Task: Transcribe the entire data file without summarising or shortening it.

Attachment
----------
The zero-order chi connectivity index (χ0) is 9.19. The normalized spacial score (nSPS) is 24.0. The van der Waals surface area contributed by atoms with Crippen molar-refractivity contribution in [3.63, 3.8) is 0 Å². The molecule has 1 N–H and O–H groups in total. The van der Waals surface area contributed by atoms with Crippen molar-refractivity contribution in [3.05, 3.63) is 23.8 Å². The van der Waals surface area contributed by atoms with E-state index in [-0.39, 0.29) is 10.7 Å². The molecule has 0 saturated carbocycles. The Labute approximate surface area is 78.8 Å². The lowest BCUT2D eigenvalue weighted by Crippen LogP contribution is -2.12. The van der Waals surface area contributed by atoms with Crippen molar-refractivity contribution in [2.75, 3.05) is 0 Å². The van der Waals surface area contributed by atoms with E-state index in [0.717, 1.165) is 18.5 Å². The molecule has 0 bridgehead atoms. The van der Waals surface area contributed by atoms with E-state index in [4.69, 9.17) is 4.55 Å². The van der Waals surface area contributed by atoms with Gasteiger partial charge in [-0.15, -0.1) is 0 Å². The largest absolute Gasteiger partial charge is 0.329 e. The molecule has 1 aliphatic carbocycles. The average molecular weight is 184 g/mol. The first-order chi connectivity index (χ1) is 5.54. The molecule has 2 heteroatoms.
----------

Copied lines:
The zero-order chi connectivity index (χ0) is 9.19. The normalized spacial score (nSPS) is 24.0. The van der Waals surface area contributed by atoms with Crippen molar-refractivity contribution in [3.63, 3.8) is 0 Å². The molecule has 1 N–H and O–H groups in total. The van der Waals surface area contributed by atoms with Crippen molar-refractivity contribution in [3.05, 3.63) is 23.8 Å². The van der Waals surface area contributed by atoms with E-state index in [-0.39, 0.29) is 10.7 Å². The molecule has 0 saturated carbocycles. The Labute approximate surface area is 78.8 Å². The lowest BCUT2D eigenvalue weighted by Crippen LogP contribution is -2.12. The van der Waals surface area contributed by atoms with Crippen molar-refractivity contribution in [2.75, 3.05) is 0 Å². The van der Waals surface area contributed by atoms with E-state index in [0.717, 1.165) is 18.5 Å². The molecule has 0 bridgehead atoms. The van der Waals surface area contributed by atoms with E-state index in [4.69, 9.17) is 4.55 Å². The van der Waals surface area contributed by atoms with Gasteiger partial charge in [-0.15, -0.1) is 0 Å². The largest absolute Gasteiger partial charge is 0.329 e. The molecule has 1 aliphatic carbocycles. The average molecular weight is 184 g/mol. The first-order chi connectivity index (χ1) is 5.54. The molecule has 2 heteroatoms.